[Image description: Anonymous quote “Overthinking: the art of creating new problems out of ones that never existed in the first place.” From The Healthy]
It’s been a year. I think everyone is tired on some level. Tired of the news cycle being the same thing, of restrictions, the same four walls of our own homes, and even just the word lockdown. Things have become so mundane that when the Ever Given had issues in the Suez Canal, the meme creators of the internet were fuelled for days. It was something close to comforting to have world news headlines that were not necessarily life threatening. It’s moments like that, when I again learn global news from a meme, that I realise two things: the world has gotten very strange very quickly, and I am constantly braced for the next hit.
Every high was quickly followed by a low. It became expected. So much so that my baseline level of anxiety rose. That extra layer of anxiety that colours things differently, makes seemingly simple endeavours far more complicated. For example, Twitter. Personally, I wasn’t expecting the first hurdle of my publishing career to be learning to navigate Twitter, combining the already intimidating experience of figuring out a new course with the very public and permanent nature of social media.
Social media was daunting even before it became the only option for networking at the beginning of a new career. I do wonder, how much less formidable could this journey have been if it had begun in any other year? A year when we could meet people in a more natural way, one that we have had more than a year to get used to. I don’t know if there is a good time to be living through a global pandemic. But I can assure you that it is not when you are unemployed, moving to a new country, and starting a master’s degree.
It’s never easy to find your place in the world, to be comfortable enough in your own skin to know exactly what makes you unique and own it. And although people mean well, the common advice of “what you’re struggling with can provide a unique perspective” falls flat sometimes when you’d rather not be struggling at all. It’s hard when you do want to engage and give yourself the best chance to get a job in an industry you love. When you know you’ve worked hard to get here, you want to ensure that you’re not doing it as anyone but yourself. Where is the line between learning to be more comfortable online and forcing yourself to fit the mould we assume publishers want us to fit? I am still trying to figure that one out, maybe it’s a line we all find for ourselves. Whatever you can manage without feeling like you’re playing a part, social media already has enough performances.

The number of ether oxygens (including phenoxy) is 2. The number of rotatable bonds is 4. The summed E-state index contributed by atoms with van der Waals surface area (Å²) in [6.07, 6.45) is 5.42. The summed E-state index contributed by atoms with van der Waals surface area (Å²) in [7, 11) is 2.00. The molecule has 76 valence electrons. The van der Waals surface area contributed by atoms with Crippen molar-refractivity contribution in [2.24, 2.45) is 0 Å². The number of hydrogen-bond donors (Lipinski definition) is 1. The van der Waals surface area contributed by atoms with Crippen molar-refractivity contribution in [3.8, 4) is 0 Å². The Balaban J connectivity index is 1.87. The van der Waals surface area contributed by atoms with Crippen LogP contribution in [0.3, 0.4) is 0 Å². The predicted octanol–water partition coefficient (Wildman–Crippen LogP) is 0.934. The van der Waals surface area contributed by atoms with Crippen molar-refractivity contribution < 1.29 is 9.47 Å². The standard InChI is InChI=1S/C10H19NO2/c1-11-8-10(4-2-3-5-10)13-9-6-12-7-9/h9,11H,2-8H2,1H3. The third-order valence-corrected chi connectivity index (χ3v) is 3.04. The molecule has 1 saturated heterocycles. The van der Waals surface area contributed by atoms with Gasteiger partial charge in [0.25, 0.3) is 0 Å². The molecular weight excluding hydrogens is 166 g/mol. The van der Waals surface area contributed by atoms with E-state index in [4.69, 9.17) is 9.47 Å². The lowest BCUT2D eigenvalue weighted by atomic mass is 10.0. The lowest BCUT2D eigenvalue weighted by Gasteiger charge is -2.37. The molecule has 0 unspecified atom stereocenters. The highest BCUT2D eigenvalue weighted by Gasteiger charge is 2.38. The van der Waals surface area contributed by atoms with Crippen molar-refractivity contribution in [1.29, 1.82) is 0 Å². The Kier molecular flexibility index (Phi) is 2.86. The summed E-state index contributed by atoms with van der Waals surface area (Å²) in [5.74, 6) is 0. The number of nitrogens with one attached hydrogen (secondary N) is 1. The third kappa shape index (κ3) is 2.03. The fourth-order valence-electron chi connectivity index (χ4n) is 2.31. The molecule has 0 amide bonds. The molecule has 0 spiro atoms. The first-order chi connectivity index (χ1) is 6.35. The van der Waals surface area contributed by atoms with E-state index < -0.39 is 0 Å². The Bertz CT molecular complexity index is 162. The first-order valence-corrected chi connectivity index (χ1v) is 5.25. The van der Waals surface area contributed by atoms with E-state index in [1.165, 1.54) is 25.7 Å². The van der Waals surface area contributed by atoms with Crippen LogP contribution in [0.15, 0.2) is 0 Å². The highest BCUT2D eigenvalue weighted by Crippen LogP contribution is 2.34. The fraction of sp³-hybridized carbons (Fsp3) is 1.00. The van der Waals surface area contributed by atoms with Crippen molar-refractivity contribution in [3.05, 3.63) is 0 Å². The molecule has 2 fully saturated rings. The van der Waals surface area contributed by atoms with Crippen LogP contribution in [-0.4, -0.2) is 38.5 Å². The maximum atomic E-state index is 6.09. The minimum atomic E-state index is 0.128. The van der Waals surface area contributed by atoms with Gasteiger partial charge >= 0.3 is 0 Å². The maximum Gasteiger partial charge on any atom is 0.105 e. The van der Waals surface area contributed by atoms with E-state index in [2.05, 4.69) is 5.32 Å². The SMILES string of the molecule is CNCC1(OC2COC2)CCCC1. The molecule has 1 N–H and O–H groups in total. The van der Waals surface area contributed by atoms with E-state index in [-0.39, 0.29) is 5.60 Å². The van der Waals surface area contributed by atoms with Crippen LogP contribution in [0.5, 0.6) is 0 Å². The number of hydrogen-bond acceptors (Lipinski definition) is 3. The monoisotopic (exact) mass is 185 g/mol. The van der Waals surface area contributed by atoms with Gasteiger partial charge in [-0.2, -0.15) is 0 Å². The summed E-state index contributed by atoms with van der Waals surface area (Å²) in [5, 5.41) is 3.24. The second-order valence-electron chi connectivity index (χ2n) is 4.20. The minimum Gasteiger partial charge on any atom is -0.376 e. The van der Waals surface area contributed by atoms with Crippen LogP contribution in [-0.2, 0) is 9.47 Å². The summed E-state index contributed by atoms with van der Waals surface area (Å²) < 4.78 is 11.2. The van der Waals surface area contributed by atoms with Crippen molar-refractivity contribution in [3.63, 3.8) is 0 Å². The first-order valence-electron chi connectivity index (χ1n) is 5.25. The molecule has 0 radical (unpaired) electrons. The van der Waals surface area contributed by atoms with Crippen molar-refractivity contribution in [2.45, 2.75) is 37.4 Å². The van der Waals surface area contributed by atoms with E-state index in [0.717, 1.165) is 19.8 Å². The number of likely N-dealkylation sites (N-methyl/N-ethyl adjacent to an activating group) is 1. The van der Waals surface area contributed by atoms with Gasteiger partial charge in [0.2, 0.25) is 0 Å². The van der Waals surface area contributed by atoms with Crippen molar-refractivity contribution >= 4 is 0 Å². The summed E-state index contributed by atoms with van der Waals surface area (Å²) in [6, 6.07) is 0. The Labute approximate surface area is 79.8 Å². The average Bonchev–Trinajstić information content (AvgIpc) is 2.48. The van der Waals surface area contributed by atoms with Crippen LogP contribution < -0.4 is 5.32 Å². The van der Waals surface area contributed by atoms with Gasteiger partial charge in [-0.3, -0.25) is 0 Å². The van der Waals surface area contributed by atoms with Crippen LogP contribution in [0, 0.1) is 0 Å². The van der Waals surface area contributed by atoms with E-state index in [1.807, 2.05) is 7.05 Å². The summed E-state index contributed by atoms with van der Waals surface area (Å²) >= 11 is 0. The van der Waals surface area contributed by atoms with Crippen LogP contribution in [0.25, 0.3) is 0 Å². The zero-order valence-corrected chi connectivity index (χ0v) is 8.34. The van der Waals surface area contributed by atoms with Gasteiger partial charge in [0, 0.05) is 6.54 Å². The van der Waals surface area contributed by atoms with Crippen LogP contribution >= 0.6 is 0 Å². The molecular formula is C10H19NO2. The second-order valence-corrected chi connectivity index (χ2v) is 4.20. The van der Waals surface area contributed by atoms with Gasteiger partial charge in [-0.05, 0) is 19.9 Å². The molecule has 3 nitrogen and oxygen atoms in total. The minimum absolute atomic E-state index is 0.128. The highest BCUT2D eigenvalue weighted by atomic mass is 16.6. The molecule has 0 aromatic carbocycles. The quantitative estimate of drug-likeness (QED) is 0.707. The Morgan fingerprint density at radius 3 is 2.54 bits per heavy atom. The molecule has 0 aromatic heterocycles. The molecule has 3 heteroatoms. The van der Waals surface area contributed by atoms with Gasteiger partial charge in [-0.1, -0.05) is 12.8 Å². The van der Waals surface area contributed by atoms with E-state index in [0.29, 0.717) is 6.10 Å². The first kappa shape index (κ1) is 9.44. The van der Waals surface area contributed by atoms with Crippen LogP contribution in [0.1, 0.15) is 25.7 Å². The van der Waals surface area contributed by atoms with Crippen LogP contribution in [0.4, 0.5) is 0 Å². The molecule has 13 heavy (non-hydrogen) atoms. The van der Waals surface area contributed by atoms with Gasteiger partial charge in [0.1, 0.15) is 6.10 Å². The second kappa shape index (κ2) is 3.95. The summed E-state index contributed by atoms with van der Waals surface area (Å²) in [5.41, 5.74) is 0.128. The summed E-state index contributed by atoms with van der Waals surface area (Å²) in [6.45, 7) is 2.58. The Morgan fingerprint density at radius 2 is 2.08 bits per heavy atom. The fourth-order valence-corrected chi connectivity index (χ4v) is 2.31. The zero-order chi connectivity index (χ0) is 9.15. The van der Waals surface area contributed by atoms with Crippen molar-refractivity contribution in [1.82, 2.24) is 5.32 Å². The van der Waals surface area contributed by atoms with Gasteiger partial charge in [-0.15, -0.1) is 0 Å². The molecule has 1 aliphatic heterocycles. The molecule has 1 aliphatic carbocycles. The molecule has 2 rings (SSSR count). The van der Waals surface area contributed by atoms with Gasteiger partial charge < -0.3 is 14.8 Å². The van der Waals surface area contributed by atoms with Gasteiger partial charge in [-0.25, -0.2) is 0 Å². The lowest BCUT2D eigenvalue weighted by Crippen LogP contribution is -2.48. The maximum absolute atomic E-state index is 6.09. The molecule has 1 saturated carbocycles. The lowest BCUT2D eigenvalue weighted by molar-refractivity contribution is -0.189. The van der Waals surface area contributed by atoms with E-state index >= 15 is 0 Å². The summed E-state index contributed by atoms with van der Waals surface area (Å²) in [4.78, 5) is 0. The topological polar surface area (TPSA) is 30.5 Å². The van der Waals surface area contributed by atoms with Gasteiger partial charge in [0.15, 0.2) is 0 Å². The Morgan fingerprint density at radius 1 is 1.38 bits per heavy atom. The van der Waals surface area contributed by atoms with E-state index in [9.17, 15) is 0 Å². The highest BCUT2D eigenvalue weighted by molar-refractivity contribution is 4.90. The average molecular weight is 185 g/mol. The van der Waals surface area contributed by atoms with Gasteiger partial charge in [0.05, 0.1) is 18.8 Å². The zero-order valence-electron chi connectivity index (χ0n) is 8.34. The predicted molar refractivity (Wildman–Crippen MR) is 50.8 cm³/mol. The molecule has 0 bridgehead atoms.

Now, over halfway through the course and somewhat adjusted to the new world order, I’ve learned a few things. First, the most reassuring lesson, most people feel like they are just faking it till they make it. Especially in a learning environment, we aren’t supposed to know what we’re doing all the time. We’re supposed to be making mistakes, and hopefully we come out the other side with a little more confidence than before. Second, learning to navigate social media is a process, one that sometimes means researching everyone you follow so you don’t regret it later. Lastly, I’ve learned that, as intimidating as starting off in the publishing industry can be, it is filled with people who are willing to help, even if you haven’t followed them on social media yet.
So, if you’re frustrated that pushing yourself to click send on a tweet has become too daunting, you’re not alone.